Kieran Chung1, Rebecca Shultz2, Jason Dragoo2
    [Departments of Biomechanical Engineering1, and Orthopedic Surgery2, Stanford University]

  • 2013 Undergraduate Summer Research Program Participant

    Home Department: Biology
    Supported by: Dean of Research
    Mentor: Bruce MacIver, Professor of Anesthesia

    Beza is a senior majoring in biology with a concentration in neurobiology. She is working in Dr. Bruce MacIver's neuropharmacology lab in the anesthesiology department. This summer she is exploring the effect of different energy supplements (i.e. glucose, pyruvate, and lactate) in Artificial Cerebrospinal Fluid (ACSF) on the energetics and synaptic activity of neurons in the hippocampus. Data will be gathered using in vitro electrophysiological recordings of rat hippocampi slices. Beza’s future plans include applying to medical school and traveling.

    Poster presented at the Stanford Bio-X Interdisciplinary Initiatives Symposium on August 26, 2013:

    Food for Thought: A Better Way to Feed Your Brain Slices

    Beza A. Dagne1, Melis K. Sunay1, James Nie1, and Bruce MacIver1
    [Neuropharmacology Lab1, Stanford University]

  • 2013 Undergraduate Summer Research Program Participant

    Home Department: undeclared
    Supported by: Dean of Research
    Mentor: Mary Teruel, Assistant Professor of Chemical and Systems Biology

    Nicole Dalal is a rising sophomore who intends to major in human biology. As a member of the Teruel lab this summer, she is researching various factors involved in the mechanisms of adipogenesis and insulin resistance, which is critical to a better understanding and treatment of obesity. Nicole is fascinated by the application of science and research in clinical settings to improve health outcomes. Apart from research, she enjoys playing and watching sports and spending time with family and friends. In the future, Nicole plans to attend medical school.

    Poster presented at the Stanford Bio-X Interdisciplinary Initiatives Symposium on August 26, 2013:

    Understanding the Functional Role of C/EBPβ in Insulin Resistant Adipocytes

    Nicole Dalal1, Asuka Ota2, Mary N. Teruel2
    [Departments of Human Biology1, and Chemical & Systems Biology2, Stanford University]

  • 2013 Undergraduate Summer Research Program Participant

    Home Department: Chemical Engineering
    Supported by: Dean of Research and Pitch and Catherine Johnson
    Mentor: Elizabeth Sattely, Assistant Professor of Chemical Engineering

    Camil graduated in June 2013. She decided to stay in the Sattely Lab another summer to continue her project investigating how certain members of the human gut microbiota activate ingested glucosinolates—anticancer compounds found in commonly consumed vegetables like kale, broccoli, and other brassicas. This summer, she will implement the high-throughput screen developed during her undergraduate honors project to identify the bacterial genes responsible for this enzymatic activation. In November, Camil will begin her Fulbright research in the Philippines to engineer iron-fortified rice, prior to starting her PhD in chemical engineering at the University of Delaware the following fall.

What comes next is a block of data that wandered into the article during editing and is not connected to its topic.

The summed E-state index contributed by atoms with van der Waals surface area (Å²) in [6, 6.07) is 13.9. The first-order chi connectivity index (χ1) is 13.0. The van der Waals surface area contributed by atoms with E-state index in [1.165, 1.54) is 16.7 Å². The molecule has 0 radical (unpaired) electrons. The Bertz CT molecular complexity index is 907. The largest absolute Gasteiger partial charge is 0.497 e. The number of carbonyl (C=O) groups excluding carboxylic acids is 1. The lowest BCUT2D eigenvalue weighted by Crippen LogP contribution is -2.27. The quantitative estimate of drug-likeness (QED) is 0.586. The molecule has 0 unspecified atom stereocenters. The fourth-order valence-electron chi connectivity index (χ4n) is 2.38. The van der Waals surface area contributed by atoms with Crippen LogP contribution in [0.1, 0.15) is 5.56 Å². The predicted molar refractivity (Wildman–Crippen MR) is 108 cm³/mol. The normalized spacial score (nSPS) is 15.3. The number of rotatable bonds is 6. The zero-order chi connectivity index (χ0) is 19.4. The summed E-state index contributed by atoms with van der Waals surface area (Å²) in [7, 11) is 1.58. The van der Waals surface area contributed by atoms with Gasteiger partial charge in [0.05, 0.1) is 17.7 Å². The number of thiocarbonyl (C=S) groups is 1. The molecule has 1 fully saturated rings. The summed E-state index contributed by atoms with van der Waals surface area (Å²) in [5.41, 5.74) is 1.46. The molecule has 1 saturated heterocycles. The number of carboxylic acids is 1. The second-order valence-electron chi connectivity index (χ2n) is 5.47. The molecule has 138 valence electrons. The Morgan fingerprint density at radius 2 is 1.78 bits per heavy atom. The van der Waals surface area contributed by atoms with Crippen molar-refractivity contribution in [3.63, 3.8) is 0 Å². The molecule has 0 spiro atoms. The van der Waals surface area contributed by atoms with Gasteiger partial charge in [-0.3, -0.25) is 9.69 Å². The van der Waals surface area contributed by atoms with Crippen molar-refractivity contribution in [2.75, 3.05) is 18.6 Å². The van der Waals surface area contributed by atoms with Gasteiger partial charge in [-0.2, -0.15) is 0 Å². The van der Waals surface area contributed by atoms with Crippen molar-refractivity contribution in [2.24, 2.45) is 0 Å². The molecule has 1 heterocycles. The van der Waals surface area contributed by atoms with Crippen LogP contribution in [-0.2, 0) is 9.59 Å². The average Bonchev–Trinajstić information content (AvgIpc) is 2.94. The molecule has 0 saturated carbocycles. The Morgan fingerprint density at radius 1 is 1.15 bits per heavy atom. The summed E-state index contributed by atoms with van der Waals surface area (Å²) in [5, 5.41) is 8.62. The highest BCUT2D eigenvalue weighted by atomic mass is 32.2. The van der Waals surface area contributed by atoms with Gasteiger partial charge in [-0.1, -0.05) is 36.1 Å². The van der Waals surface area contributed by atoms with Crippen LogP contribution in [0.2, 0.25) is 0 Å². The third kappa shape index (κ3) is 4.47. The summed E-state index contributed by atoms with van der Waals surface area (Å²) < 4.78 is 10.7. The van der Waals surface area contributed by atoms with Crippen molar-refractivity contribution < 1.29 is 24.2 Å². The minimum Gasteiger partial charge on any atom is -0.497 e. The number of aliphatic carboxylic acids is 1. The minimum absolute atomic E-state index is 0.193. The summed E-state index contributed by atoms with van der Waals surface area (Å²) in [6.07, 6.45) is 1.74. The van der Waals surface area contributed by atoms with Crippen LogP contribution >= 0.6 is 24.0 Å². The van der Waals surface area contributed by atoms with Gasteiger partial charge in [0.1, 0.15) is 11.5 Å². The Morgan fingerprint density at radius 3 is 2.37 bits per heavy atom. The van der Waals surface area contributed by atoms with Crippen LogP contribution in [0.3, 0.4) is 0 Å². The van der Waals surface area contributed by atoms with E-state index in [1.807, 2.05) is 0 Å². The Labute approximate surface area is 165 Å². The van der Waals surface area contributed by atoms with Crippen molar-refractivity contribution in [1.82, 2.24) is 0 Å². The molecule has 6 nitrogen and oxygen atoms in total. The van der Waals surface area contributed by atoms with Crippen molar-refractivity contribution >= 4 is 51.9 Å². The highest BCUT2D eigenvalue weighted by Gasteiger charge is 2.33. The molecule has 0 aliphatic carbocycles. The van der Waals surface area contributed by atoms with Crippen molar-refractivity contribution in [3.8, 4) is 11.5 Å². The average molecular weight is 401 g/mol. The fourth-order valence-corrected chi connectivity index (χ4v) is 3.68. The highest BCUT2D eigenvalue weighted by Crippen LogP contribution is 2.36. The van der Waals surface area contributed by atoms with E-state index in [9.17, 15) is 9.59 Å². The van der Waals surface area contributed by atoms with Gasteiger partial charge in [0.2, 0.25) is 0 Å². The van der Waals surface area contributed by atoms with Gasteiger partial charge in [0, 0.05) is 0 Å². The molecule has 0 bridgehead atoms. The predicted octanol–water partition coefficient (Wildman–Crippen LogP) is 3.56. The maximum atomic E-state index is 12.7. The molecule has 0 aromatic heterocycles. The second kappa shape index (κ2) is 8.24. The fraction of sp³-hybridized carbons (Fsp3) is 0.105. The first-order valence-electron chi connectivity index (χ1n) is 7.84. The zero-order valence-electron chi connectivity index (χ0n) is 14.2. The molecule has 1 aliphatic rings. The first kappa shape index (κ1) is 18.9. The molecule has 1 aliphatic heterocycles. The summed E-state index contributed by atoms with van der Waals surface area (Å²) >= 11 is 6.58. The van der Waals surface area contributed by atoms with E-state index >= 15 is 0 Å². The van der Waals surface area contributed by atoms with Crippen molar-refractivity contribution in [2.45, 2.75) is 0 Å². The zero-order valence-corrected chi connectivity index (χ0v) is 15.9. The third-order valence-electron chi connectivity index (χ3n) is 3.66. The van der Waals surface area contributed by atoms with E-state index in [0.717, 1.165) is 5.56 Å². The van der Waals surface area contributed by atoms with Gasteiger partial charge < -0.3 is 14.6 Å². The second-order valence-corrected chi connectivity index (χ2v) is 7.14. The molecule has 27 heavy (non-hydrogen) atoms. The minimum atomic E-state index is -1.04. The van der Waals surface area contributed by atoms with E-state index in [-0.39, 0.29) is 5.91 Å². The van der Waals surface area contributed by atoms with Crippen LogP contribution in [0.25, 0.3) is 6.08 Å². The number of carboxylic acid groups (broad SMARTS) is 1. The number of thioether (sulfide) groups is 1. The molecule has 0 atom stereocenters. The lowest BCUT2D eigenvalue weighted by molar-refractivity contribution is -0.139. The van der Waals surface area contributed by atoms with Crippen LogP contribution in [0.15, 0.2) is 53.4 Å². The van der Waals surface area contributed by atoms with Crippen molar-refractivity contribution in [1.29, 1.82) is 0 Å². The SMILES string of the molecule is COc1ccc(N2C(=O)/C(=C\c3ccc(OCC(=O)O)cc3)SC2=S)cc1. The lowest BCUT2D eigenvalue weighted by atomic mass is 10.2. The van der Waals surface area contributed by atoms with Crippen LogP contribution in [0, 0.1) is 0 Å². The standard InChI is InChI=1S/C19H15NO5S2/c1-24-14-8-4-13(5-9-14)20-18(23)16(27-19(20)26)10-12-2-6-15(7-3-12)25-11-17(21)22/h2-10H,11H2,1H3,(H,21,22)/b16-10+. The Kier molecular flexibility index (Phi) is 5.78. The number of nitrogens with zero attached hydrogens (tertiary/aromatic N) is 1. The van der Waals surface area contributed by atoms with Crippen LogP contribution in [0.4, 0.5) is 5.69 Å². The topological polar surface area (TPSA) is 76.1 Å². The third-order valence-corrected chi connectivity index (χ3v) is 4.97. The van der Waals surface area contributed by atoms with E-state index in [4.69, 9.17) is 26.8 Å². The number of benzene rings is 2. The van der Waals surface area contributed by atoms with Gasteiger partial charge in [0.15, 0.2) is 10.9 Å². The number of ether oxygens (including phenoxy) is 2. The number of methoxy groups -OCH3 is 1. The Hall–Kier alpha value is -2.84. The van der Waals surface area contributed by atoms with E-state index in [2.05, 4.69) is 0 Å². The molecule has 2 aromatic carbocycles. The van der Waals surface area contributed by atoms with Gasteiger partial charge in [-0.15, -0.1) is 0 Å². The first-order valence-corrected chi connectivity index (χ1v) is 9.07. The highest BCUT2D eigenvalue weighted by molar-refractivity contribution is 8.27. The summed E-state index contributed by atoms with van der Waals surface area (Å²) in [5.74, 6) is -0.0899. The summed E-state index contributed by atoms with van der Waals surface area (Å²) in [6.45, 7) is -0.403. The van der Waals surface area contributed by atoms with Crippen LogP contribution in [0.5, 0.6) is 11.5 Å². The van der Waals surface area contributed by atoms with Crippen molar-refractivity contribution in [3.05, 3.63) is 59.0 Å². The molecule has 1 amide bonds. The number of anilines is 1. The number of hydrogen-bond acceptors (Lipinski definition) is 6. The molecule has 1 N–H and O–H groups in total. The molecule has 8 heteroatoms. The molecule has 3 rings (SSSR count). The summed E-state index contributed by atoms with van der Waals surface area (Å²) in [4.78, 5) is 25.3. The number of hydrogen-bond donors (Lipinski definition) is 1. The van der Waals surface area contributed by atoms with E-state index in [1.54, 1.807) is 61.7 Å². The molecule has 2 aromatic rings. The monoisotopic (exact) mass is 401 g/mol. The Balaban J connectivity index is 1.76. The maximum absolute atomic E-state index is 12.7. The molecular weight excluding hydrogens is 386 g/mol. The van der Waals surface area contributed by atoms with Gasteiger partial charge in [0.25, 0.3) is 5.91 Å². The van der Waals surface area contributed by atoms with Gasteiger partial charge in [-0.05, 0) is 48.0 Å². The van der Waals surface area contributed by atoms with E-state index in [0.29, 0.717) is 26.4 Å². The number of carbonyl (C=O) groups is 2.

Poster presented at the Stanford Bio-X Interdisciplinary Initiatives Symposium on August 26, 2013:

    A Gut Microbe-Plant Interaction Generates Anticancer Compounds: Metabolism of Dietary Glucosinolates by Bacteroides thetaiotaomicron and Implications for Human Health

    Camil A. C. Diaz1, Andrew P. Klein1, Elizabeth S. Sattely1
    [Department of Chemical Engineering1, Stanford University]

  • 2013 Undergraduate Summer Research Program Participant

    Home Department: Biology
    Supported by: Dean of Research and Pitch and Catherine Johnson
    Mentor: Jill Helms, Professor of Surgery (Plastic & Reconstructive Surgery)

    Ubah Jimale Dimbil is a rising senior majoring in biology and minoring in Arabic. Ubah is currently conducting research at the Hagey Pediatric Regenerative Medicine facility where she is focusing on finding the rate limiting step of Wnt3a protein production in CHO-S cells. In general, Ubah is extremely excited about stem cell research and its future impacts in biology. She has also recently decided to take a year off to teach before applying to medical school.

    Poster presented at the Stanford Bio-X Interdisciplinary Initiatives Symposium on August 26, 2013:

    Rate Limiting Step of Wnt3a Secretion from CHO-S Cells

    Ubah Jimale Dimbil1, Girija Dhamdhere1, Jill Helms1
    [Department of Surgery1, Stanford University]

  • 2013 Undergraduate Summer Research Program Participant

    Home Department: Biomedical Computation
    Supported by: Dean of Research and VPUE
    Mentor: Vijay Pande, Professor of Chemistry and of Structural Biology and of Computer Science

    Osama is a rising junior at Stanford with an intended major of biomedical computation. His research in the Pande lab aims to improve parameter estimation of the Karplus equation utilizing machine learning with large data sets from molecular dynamics simulations of small proteins. When he is not conducting research, Osama can be found playing basketball.

    Poster presented at the Stanford Bio-X Interdisciplinary Initiatives Symposium on August 26, 2013:

    Karplusplus: Improving the Karplus Relation

    Osama El-Gabalawy1, TJ Lane2, Kyle Beauchamp3, Vijay Pande2